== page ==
27. 27. Comparing (badly) with web search “Can you imagine if our web browsers sent us around the Internet with the same dysfunctional mob randomness as the current method of finding stuff in Second Life?” Jeremy Kemp, SLED mailing list, Saturday December 19th, 2009 Saturday, 13 September 2014
  28. 28. Finding “stuff” is (sometimes) easier Saturday, 13 September 2014
  29. 29. Research Saturday, 13 September 2014
  30. 30. Who needs research results? • Researchers, for their careers. • Mass media, for mangling into news stories. • Funding bodies, to see the results of what they have funded. • Universities, to get more money. • Virtual World companies, to get evidence that their product is useful in education. • Practitioners, needing: - validity that VWs are a useful technology in learning - comparisons with other technologies for learning - information on how best to use VWs Saturday, 13 September 2014
  31. 31. Types of research ‘output’ include: • Peer-reviewed papers - now a substantial amount, but of extremely variable quality. • Blogs. • Media articles. • YouTube and Flickr. • Workshops and Conferences. • ‘Stuff’ built in-world(s). Saturday, 13 September 2014
  32. 32. But how to test? • Near impossible to test quantitatively (unless you know different?) • Subject areas using VWs difficult to test. Who wants to be the midwife in the ‘control group’ for birth trials? • Many of the skills acquired in using VWs are not curriculum based e.g. collaborative work, visualisation. Saturday, 13 September 2014
  33. 33. Example of data capture “Students’ and tutors’ personal experience of using SL for teaching and learning and their engagement with SL-tivities were captured by semi-structured interviews, chat logs and researchers’ notes of observations at each SL session.” Final report, JISC-funded MOOSE project: Saturday, 13 September 2014
  34. 34. Open Habitat conclusions regular... Overall the project was a successful exploration of the use of MUVEs for teaching and learning. Some aspects worked smoothly: •The use of OpenSim. •Using Second Life as a place for Art and Design students to be creative. •Using Second Life to give a strong sense of social presence for the Philosophy students. One commented: “Second Life is particularly useful in creating shared spaces where people feel more a part of the tutorial/discussion environment.” Saturday, 13 September 2014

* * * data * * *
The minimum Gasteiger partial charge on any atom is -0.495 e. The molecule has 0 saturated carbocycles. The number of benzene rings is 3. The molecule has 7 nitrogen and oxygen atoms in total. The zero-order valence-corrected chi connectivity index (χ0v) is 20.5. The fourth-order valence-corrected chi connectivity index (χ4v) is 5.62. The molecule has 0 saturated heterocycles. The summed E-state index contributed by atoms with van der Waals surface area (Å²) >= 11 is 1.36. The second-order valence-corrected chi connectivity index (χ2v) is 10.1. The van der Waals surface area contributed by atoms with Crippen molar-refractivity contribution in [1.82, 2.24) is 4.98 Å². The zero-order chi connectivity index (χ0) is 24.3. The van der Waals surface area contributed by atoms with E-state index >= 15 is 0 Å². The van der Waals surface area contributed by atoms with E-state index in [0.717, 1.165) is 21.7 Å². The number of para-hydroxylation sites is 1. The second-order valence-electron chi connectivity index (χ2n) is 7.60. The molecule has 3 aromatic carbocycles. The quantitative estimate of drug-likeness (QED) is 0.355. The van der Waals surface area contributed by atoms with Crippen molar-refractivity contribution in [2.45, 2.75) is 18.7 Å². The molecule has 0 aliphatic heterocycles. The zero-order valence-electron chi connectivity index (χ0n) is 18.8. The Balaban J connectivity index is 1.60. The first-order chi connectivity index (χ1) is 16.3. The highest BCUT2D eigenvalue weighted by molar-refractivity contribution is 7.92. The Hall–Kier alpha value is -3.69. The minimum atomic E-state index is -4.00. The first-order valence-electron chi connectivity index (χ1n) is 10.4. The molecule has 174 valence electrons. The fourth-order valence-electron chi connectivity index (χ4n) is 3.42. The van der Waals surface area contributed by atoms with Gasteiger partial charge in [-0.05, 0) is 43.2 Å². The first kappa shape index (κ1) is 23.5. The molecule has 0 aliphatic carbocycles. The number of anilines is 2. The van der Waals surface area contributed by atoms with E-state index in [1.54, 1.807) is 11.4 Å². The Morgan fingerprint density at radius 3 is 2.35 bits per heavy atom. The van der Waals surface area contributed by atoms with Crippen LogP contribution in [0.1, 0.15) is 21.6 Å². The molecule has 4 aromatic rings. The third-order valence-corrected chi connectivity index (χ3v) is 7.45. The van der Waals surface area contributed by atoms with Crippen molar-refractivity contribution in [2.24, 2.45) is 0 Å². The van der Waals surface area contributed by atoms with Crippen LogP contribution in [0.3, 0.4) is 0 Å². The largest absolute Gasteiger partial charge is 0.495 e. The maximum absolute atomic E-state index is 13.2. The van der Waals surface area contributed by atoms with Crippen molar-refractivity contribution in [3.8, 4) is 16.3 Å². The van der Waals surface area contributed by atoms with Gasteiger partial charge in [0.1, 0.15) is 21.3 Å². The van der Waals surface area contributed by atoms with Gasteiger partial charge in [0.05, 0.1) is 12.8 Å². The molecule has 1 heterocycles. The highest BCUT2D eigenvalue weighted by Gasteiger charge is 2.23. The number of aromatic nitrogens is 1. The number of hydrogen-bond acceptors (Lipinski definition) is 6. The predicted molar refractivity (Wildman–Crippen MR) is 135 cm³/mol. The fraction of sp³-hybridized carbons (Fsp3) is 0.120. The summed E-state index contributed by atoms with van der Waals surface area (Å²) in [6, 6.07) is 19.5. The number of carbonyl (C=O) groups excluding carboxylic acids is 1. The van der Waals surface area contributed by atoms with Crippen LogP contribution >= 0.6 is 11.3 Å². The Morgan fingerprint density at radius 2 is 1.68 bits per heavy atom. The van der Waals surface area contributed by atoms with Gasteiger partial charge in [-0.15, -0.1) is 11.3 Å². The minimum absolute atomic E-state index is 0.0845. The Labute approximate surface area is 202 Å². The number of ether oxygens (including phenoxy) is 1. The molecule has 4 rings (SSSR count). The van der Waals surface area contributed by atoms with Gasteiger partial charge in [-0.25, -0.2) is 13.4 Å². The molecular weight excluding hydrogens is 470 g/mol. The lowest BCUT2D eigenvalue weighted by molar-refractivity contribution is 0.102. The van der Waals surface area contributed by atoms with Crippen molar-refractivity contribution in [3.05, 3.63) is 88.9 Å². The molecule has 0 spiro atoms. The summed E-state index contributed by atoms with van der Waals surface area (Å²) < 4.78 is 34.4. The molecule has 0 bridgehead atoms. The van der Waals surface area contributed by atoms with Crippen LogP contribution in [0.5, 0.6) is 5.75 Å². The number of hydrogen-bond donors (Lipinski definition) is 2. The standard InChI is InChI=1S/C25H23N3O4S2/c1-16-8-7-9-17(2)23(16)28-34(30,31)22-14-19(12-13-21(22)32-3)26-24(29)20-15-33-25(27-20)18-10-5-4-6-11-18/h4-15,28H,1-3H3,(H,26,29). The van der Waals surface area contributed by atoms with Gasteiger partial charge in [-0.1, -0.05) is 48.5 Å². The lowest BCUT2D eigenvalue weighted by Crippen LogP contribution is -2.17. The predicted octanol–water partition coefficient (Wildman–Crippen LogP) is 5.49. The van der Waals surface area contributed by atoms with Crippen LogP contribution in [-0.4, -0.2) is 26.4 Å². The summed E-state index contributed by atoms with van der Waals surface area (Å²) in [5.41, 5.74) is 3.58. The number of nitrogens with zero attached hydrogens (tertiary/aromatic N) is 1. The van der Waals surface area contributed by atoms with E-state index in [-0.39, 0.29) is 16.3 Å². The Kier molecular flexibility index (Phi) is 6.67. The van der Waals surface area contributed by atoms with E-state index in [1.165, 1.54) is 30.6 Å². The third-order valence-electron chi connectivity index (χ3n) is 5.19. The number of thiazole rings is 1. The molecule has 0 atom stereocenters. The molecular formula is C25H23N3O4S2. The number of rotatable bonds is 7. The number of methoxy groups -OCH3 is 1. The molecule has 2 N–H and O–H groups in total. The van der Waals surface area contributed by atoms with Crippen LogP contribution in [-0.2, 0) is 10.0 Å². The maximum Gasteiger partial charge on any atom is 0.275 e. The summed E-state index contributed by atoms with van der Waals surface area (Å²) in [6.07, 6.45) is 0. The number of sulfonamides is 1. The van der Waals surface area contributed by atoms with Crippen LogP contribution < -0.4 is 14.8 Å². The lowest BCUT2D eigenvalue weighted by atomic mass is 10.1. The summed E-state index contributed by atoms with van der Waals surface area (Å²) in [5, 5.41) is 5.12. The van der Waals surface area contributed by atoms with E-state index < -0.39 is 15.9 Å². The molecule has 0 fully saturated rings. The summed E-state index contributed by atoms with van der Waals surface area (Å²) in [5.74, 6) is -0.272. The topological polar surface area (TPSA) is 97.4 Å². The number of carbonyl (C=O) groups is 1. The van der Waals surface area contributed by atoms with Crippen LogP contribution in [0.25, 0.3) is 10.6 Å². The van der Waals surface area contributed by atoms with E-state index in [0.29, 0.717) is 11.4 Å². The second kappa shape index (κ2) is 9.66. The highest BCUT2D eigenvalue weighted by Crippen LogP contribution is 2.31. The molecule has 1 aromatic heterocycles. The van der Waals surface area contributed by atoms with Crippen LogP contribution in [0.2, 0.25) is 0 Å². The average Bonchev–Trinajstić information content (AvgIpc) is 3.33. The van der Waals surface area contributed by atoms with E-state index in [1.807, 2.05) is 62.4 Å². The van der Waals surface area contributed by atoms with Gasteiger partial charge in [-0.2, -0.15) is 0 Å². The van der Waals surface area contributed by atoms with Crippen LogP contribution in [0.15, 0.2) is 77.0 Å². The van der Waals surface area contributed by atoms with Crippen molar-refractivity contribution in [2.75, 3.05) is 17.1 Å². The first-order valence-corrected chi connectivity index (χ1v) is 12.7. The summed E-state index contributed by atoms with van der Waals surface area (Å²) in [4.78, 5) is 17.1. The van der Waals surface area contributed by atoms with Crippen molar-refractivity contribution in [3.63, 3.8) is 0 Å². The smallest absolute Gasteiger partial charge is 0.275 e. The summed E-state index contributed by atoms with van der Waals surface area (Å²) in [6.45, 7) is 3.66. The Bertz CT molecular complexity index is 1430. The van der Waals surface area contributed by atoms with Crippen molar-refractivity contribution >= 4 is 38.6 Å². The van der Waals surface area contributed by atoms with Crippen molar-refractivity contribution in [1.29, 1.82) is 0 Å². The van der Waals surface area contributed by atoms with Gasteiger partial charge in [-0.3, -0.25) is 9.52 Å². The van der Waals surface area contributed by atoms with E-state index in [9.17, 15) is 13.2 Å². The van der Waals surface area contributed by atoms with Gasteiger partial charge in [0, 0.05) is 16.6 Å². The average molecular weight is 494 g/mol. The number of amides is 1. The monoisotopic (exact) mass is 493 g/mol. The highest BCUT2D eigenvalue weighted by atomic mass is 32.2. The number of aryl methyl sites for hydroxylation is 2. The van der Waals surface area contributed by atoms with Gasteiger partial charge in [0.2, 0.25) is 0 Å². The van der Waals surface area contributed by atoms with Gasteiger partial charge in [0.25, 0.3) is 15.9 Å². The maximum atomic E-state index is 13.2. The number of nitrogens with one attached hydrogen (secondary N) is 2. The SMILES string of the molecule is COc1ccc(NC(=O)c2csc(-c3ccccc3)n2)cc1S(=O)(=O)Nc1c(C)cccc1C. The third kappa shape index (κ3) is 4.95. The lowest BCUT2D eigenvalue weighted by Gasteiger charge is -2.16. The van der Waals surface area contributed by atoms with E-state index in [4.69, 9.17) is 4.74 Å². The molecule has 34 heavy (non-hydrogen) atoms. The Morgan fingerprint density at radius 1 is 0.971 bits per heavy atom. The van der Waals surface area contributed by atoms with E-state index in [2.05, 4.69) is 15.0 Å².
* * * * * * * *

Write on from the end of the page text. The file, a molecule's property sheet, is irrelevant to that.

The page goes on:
35. 35. ...and the downsides Other aspects were more problematic: •The need for students to learn relatively quickly how to operate at a basic level within Second Life. •The practical working-out of close collaboration in Second Life. •The use of Second Life to discuss complex aspects of philosophy using a seminar format. •The lack of non-verbal cues in Second Life and generic problems with using text chat. Saturday, 13 September 2014
  36. 36. Trite, over-simplified, VWW thoughts 1. Yes, Virtual Worlds can be useful in some, specific, subject areas and applications. The academic community is slowly working out what those are, and also where it’s not useful. 2.There’s a bunch of non-curriculum applications in academia e.g. communicating with remote PhD students, attending events without leaving home. 3.But there’s a cost (tho’ isn’t there for all technologies?) - a large one - in terms of time, effort, dedication required. 4.For a number of reasons, VWs are not widely accepted. Don’t expect universal love for doing this. Keep calm and modify avatars. Producing good evidence helps. Saturday, 13 September 2014
  37. 37. “What next” predictions Saturday, 13 September 2014
  38. 38. In the short term (1) • Second Life, Open Sim and related will be around for a while yet. 6.5 years and counting; that’s a *long* time ... • More virtual worlds will appear. Some will stay. Some will fail. Much as has happened over the last few years. • Other virtual worlds will struggle to stay head-to-head with SL (and compatible worlds) when it comes to education; due to the amount of momentum. • (Inevitably) rising travel costs will mean SL and similar platforms used more for academic distance events and collaboration. Saturday, 13 September 2014
  39. 39. In the short term (2) • Some people will try it and not be comfortable, or find a use for it. Some will hear negative stuff about it and not try it. (Shrug) so ... it’s like other technologies? • More academics, often volunteers, will find more niche/ narrow subject areas that virtual worlds are suited towards. However, much less use for broader subject applications. • Virtual World developments in UK academia less affected by funding cuts as so much of it is voluntary anyway (that’s both a good and a bad thing). • Information and research will continue to dribble out in a fragmented manner. Saturday, 13 September 2014
  40. 40. In the long term... How the hell should I know? (Look, did any of you honestly predict that Twitter would have academics mass-sending 140 character tweets? Hmm?) Saturday, 13 September 2014
  41. 41. Your experience ... and how it relates to virtual world use in the future • Geoff Barker-Read, University of Leeds • Andy Beggan, University of Nottingham • Simon Bignell, University of Derby • Manuel Frutos-Perez, University of the West of England • Annabeth Robinson, Leeds College of Art • Kathryn Trinder, Glasgow Caledonian University Saturday, 13 September 2014